Get your CV to the top of the pile

Of the dozens or even hundreds of CVs that recruiters look at each day, it might surprise you to know it is not necessarily the best candidates who go straight to the “yes” pile. Rather it is those who have reviewed the job description and made relevant information prominent that get considered for roles most regularly.

With so many candidates to review, recruiters scan rather than read CVs and they have to make judgement calls about how long to spend on each profile. If all relevant information is clearly visible it makes decisions easy. If some key skills or experience aren’t obvious then the recruiter needs to decide whether to spend time searching for it.



Create a master CV

It may sound like extra work but tailoring your CV for each application will pay dividends. To make it efficient try:

  • Creating a master CV – bearing in mind the points I’ve highlighted in the section below create a CV with ALL your information on it. Review it for typos and make sure that it is well structured and formatted. Next get a friend or colleague to review it and ask them to suggest how to make it stronger – you want to know about mistakes or weaknesses as once they are eliminated from this version they won’t appear in your tailored CVs.
  • Tailoring the master CV for every opportunity – edit your master CV to create a tailored CV for each application focusing on the key skills and experience referenced in the job description. Remember – your CV is more about showing how you well you will match the role advertised than what you have achieved generally.


What to include in your CV?

  • Contact details - make sure your contact details (name, phone and email) are visible (ideally on all pages) and CORRECT. You would be surprised how often candidates get them wrong or forget them or don’t realise their CV, covering letter and email may get separated.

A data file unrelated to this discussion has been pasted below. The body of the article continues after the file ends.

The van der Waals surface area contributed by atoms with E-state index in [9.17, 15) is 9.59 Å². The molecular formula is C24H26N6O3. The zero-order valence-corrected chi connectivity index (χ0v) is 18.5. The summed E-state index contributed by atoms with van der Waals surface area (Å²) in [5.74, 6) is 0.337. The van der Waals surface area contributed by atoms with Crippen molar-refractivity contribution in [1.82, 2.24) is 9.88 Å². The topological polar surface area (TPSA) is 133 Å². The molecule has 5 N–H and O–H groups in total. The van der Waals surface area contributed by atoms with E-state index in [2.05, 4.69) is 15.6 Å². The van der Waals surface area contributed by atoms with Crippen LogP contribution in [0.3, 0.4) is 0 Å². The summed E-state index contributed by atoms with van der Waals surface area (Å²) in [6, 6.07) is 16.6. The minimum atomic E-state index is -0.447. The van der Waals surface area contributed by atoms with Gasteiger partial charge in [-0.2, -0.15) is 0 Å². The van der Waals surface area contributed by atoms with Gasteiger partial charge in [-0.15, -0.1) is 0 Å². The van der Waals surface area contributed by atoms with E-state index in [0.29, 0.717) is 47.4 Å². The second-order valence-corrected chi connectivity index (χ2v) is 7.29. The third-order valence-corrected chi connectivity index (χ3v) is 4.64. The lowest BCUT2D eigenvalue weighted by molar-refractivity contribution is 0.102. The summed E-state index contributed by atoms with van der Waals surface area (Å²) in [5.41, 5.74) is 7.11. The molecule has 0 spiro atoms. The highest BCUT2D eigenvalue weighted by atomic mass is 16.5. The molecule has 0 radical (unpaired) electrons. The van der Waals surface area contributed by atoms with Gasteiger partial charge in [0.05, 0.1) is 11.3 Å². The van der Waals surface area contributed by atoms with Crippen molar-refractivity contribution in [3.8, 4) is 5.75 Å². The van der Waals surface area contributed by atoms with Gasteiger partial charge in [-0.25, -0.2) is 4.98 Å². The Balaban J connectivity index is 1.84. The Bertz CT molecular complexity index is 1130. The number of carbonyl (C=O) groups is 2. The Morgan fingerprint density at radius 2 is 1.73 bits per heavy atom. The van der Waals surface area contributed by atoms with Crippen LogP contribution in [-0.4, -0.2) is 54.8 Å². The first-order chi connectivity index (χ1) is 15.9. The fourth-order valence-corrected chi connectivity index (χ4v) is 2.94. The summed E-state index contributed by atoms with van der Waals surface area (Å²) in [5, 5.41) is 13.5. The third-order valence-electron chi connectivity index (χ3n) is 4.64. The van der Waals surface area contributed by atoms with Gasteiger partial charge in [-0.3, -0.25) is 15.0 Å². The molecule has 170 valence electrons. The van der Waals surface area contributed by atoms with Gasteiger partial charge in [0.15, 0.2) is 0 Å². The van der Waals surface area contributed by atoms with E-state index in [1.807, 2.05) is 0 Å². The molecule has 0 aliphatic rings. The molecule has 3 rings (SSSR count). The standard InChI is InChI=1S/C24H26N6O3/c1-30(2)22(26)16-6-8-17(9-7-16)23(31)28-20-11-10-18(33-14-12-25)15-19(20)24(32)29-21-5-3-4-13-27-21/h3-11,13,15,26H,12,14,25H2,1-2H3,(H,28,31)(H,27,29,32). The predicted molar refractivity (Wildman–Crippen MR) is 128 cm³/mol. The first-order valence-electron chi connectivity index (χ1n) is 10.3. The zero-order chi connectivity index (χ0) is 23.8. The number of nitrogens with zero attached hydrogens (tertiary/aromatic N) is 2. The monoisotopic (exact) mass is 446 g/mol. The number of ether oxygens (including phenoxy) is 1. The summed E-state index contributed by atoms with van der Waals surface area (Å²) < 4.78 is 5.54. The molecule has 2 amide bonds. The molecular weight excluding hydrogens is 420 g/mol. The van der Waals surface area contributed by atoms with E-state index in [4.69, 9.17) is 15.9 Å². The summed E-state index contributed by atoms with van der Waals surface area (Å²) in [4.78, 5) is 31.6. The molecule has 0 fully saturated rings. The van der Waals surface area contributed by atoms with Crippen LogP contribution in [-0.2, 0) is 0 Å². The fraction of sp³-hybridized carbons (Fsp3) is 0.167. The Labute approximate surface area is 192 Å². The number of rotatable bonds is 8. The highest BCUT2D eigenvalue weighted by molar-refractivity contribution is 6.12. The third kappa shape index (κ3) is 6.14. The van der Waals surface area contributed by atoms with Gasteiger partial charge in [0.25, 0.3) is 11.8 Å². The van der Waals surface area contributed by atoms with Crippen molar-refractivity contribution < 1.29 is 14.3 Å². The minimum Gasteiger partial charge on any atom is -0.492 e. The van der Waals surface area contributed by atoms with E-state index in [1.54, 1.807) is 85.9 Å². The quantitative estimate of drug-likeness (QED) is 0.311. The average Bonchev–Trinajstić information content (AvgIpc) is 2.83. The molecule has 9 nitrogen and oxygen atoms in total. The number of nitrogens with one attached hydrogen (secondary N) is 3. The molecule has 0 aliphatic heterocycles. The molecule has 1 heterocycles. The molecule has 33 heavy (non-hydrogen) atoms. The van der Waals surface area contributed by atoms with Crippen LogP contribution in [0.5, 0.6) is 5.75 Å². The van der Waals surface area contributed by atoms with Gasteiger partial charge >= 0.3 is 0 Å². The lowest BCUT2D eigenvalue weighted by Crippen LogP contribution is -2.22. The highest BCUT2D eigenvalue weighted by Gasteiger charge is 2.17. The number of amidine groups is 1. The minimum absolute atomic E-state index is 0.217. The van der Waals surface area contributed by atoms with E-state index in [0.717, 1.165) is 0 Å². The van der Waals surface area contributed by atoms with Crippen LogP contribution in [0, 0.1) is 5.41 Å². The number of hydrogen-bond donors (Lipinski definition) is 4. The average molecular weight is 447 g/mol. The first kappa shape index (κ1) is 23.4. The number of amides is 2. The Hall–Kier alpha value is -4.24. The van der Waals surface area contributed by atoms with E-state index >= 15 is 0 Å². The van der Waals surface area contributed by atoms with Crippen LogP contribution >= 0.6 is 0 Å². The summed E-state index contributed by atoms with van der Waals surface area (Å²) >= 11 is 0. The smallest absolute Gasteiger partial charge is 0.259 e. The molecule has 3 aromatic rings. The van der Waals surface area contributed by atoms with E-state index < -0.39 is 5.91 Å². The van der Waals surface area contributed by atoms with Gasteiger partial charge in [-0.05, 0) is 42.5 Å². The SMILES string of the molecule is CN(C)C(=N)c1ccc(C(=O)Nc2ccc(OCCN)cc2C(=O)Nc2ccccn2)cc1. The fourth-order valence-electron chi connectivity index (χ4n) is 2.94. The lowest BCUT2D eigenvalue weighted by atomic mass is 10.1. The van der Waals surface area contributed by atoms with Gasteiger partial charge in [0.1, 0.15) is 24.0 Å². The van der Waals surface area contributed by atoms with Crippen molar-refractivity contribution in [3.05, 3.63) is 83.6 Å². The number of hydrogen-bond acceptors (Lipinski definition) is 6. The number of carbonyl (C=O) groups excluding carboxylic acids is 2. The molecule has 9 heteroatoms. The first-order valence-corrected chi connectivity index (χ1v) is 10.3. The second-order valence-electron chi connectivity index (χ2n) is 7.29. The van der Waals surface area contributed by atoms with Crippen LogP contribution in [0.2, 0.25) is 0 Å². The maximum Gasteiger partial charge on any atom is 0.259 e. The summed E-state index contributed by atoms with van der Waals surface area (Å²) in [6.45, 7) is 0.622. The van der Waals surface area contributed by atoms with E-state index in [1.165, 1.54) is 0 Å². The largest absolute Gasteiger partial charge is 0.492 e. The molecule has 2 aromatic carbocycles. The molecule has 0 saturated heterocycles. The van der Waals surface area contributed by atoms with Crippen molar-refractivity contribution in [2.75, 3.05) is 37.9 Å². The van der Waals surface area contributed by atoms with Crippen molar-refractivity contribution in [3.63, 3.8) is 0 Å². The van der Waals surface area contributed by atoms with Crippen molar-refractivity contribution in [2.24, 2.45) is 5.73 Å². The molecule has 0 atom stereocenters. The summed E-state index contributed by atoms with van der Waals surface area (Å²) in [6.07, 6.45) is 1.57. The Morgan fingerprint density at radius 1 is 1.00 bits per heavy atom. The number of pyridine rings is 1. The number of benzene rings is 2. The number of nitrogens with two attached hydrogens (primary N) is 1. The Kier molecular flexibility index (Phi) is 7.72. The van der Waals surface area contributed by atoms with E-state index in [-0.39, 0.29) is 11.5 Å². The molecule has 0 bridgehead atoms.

• Have clear sections – your CV should be broken down into clearly marked sections, for example
  • Name, contact details & personal information
  • Work experience history
  • Education & qualifications (may go before work experience)
  • Interests (keep this short)
  • Keep it short and punchy – people don’t read CVs they review or scan them. Large paragraphs of text don’t work. Use headings and bullets to identify separate points. If your CV is long, focus on the most relevant experience… the bar job you did at university is probably irrelevant.
  • Focus on impact – a lot of CVs give lots of detail on experience and responsibilities. While these are important, employers really want to know the impact you have had. For example highlight revenue generated, costs reduced, profit increases, operational creativity, changes to cost per transaction etc.
  • Don’t be afraid of white space – a page full of text makes it hard to digest information.



Most roles will have an application deadline and it is better to send through something than nothing if a job interests you. However, given you will likely need to go through the steps above at some point during your application process anyway, why not do it at the start and maximise your chances of getting your CV at the top of the pile?




Clare Wight is managing director of Clarity Appointments, a fellow of the Institute of Recruitment Professionals a regional director for The Employment Agents Movement (TEAM). Her email is: clare.wight@clarityteam.co.uk


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